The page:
Are Celebrities Driving Our Tattoo Obsession?

How Kat Von D is leading an ink revolution as this decorative habit goes mainstream.

Newsweek online, November 8, 2010

Natasha Kai holds two Olympic gold medals in soccer, but her arms are the most formidable parts of her body. They’re covered in an embroidery of Polynesian tattoos: symbols and flowers that serve as an homage to her native Hawaii. “Most of them are out of boredom,” Kai, 27, says. “Some people go shopping. When I have nothing to do, I go to a tattoo shop.” She did that on Oct. 9, 2008, when she stepped into Kat Von D’s Los Angeles parlor. “She wanted a rendition of God’s hands holding the Chinese character for the word Believe,” Von D writes in her new book, The Tattoo Chronicles. “Natasha told me ‘Believe’ is an affirmation that’s used in the Olympics. ‘If we believe in each other, then great things will come!”

Two decades ago, the only cultural icons with tattoos were rowdy and extreme—Dennis Rodman, Steven Tyler, Cher. Their inked up arms conjured images of rebellious behavior, life on the road, Hell’s Angels. But today, even the most elaborate tattoos have gone mainstream--and the most innocuous celebrities, like Hilary Duff, Alyssa Milano, Jessica Alba, and Heidi Klum, are flaunting them. Tattoos are so widespread that a recent Visa commercial showcased the ultimate dilemma: running out of money mid-design. “It’s definitely growing; kids are aspiring tattoo artists,” says Von D, the star of TLC’s tattoo reality show, LA Ink. “Before, that wasn’t a real job.”

Kai’s tattoo journey was partly inspired by Von D, who got her first tattoo—the letter “J,” for her boyfriend James—at age 14. While Kai doesn’t exactly disappear in a crowd, she doesn’t stand out, either. About 38 percent of millennials—people between the ages of 18 and 29—are inked, compared with 15 percent of their Baby Boomer parents, according to a study by the Pew Research Center. For that, we have pop culture to thank—or blame. “I definitely think the success of [my show] has contributed to the open-mindedness that people have inherited over the past few years,” says Von D, who is not only a celebrity tattoo artist but also tattoos images of celebrities on fans. “When Michael Jackson died and Farrah Fawcett died, I got a lot of requests for portraits of them.”

In 1991, Myrna Armstrong, a professor of health sciences, conducted a study of 154 working women with tattoos. Back then, the majority of respondents said their tattoos were hidden in places like their breast, groin, or upper thigh. “They wanted to control who saw them,” Armstrong says. “They knew it was a mark some people didn’t like.” That fear has all but vanished, especially in a celebrity culture where nothing is private. Web sites are devoted to explaining the origins and meanings of all of Angelina Jolie’s tattoos. Megan Fox has a line adapted from King Lear, “We will all laugh at gilded butterflies,” on her shoulder, while Scarlett Johansson has a sunrise on her left arm to remind her to cheer up. Penélope Cruz still refuses to explain why she got the number “883” on her ankle. “Drew Barrymore, with all her daisy tattoos, she inspired a whole tattoo movement!” Von D says. “There’s nothing prettier than a girl with a flower.”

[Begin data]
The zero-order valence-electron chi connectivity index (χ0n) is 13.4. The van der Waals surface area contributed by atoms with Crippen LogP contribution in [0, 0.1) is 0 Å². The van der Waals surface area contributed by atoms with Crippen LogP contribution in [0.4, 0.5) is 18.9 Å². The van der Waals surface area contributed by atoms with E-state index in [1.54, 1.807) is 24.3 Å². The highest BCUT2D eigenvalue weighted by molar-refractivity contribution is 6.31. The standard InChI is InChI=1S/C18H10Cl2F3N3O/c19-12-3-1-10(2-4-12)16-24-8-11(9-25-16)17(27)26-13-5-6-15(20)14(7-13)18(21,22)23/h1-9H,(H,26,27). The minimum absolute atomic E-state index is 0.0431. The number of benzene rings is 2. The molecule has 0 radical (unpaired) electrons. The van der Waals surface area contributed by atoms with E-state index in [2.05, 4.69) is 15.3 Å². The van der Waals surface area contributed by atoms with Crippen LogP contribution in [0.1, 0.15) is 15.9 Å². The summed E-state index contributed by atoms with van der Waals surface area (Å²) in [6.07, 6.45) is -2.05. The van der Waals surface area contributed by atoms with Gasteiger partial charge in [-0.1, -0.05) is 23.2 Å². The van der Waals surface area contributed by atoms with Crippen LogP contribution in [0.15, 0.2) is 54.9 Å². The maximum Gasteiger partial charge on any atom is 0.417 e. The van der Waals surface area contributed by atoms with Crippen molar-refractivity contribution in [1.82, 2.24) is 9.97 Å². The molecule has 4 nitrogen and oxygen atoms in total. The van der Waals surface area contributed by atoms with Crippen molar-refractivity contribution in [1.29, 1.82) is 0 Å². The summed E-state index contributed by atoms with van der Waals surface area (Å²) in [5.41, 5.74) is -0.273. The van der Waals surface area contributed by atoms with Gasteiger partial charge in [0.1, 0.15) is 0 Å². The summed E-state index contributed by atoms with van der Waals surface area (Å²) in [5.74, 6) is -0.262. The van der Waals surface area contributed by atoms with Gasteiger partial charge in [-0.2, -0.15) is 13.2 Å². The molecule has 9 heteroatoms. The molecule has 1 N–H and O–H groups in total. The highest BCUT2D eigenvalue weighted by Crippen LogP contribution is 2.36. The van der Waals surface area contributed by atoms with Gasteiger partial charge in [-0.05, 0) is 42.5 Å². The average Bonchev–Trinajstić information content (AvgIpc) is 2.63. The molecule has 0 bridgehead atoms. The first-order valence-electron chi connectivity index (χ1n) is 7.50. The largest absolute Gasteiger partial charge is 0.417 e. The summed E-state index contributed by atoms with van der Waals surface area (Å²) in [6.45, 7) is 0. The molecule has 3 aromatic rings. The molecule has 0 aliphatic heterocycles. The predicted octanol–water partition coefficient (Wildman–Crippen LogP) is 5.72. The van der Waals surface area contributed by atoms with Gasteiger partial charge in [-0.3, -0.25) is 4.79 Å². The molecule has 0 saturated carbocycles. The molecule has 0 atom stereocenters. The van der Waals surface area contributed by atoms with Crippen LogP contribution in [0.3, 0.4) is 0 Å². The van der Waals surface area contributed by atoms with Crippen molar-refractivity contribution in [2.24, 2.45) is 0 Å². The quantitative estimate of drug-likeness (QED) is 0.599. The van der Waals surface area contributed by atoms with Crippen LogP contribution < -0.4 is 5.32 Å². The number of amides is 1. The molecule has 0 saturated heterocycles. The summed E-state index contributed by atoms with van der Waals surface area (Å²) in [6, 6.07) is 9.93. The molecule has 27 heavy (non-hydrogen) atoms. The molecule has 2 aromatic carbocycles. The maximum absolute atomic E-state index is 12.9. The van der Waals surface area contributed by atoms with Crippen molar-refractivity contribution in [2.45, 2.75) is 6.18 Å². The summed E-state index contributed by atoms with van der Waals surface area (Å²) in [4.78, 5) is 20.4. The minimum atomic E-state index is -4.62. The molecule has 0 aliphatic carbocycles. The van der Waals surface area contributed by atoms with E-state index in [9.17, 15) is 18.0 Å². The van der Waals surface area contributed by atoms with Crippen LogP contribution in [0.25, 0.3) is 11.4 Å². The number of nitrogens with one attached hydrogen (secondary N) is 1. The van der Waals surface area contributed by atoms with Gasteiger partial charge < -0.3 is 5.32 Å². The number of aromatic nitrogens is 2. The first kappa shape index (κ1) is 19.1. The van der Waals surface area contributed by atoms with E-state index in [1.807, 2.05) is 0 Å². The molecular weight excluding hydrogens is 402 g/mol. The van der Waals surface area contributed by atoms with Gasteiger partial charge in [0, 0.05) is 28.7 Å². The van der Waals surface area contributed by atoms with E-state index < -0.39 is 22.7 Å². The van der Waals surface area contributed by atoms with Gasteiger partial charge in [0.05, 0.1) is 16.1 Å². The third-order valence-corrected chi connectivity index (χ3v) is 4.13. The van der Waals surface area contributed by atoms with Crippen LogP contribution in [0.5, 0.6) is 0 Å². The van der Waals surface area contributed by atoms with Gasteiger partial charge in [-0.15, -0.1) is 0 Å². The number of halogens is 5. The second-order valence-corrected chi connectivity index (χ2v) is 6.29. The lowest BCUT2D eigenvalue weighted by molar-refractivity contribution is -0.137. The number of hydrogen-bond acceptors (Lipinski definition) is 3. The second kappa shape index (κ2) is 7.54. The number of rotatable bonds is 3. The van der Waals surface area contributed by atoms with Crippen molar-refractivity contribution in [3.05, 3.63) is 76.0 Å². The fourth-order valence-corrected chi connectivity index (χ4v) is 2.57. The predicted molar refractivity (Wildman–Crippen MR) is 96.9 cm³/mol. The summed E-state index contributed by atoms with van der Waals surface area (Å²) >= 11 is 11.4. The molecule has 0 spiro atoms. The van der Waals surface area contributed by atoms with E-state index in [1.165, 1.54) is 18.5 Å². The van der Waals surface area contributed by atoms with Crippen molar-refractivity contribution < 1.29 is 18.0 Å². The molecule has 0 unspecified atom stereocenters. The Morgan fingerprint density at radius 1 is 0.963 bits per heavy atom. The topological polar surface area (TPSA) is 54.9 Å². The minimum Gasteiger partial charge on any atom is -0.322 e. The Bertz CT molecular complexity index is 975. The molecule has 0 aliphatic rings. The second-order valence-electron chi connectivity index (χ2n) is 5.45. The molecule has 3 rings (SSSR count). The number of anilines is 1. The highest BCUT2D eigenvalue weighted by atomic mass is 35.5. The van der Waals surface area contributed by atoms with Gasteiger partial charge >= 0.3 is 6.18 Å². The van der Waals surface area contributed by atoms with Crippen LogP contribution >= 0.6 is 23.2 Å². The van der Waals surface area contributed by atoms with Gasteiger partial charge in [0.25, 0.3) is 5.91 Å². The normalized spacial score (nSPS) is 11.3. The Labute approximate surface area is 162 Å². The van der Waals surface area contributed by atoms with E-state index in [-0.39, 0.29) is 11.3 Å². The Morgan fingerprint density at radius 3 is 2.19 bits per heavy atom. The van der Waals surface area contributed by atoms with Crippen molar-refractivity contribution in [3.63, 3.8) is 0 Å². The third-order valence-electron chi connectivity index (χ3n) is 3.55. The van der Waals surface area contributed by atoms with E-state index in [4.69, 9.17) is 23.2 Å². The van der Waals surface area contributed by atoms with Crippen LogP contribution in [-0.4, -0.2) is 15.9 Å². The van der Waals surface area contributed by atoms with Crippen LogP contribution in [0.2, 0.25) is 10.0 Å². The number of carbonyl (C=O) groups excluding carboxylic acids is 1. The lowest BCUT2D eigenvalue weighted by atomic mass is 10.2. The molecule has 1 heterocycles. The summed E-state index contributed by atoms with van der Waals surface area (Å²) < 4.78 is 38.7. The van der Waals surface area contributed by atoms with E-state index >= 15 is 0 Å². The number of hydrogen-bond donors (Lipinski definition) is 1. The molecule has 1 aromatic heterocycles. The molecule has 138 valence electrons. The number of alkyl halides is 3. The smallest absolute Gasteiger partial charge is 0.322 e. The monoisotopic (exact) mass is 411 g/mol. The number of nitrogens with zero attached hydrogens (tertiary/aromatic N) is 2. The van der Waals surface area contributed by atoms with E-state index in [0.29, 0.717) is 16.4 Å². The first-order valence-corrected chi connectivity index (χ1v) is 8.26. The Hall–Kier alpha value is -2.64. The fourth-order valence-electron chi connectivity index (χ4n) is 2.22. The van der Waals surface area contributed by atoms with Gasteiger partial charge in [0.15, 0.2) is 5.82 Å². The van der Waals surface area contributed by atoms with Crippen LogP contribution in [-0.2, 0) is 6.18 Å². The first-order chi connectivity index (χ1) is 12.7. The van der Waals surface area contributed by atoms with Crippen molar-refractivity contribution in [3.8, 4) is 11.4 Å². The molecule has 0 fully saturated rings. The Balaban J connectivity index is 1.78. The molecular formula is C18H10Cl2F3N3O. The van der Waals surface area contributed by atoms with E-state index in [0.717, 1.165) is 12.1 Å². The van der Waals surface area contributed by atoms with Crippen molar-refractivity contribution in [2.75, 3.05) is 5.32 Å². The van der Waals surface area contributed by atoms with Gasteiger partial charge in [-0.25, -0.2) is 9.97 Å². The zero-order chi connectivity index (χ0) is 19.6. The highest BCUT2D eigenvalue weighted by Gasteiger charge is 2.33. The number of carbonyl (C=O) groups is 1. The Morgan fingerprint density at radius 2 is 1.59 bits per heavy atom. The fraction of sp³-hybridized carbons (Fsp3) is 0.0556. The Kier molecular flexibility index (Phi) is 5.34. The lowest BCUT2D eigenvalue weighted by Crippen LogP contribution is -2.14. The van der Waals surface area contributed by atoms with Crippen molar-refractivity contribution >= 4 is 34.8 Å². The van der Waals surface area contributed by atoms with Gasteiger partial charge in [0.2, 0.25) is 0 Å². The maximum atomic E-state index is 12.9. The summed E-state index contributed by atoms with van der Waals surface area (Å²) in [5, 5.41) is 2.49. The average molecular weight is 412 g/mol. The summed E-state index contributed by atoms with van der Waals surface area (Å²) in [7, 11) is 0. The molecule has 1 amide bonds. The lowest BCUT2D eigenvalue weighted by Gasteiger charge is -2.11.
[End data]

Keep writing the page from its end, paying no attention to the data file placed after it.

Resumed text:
TV has kept up with the times. In 1984, when Jack Tripper on Three’s Company got drunk and came home with a tattoo on his tush, he immediately rushed to the hospital to have it removed. In the ’90s, tattooed characters—Tony on Who’s the Boss, Uncle Jesse on Full House—were trying to escape their wild pasts. On Friends, Rachel conceals a heart tattoo on her hip. More recently, tattoos have become more pivotal to the intricate plots of Lost and Prison Break, and they are often the fabric of reality TV, from The Jersey Shore to The Real Housewives to Project Runway. (Not to mention the title of a certain international bestseller: The Girl With the Dragon Tattoo.) Jordin Sparks, the winner of American Idol in 2007, had a hit song with the lyrics: “Just like a tattoo, I’ll always have you.”

Lee DeWyze, American Idol’s latest winner, has four tattoos on his arm. “One is like a picture of a Shel Silverstein poem,” he says. “One is the Chicago flag. And one is Cat Stevens lyrics and [one is] John Lennon lyrics.” Surprisingly, that didn’t hinder his chances with the show’s largely Christian audience, who judge the contestants by their lifestyles as much as by their voices. It might have even helped. “We’re beginning to see in college students an increased prevalence of religious tattoos,” says Jerome Koch, a professor of sociology at Texas Tech University who studies tattoos. “Instead of showing deviance, it shows faith.”

Still, it’s sometimes hard to overcome old stigmas about tattoos and deviant behavior. Von D says her conservative parents objected at first. “I wasn’t a bad kid,” she says. “but they associated tattoos with criminal activity. For a long time, people were like, she’s so gnarly, like a biker. I’m pretty much a wuss and a nerd.” Kai felt a similar pushback from home. “My family is Mormon; it’s not accepted in the church,” she says. “My mom told me after my sixth one, I wasn’t allowed to get any more.” So much for that: from head to toe, care to guess how many tattoos Natasha Kai has? A grand total of 45—for now.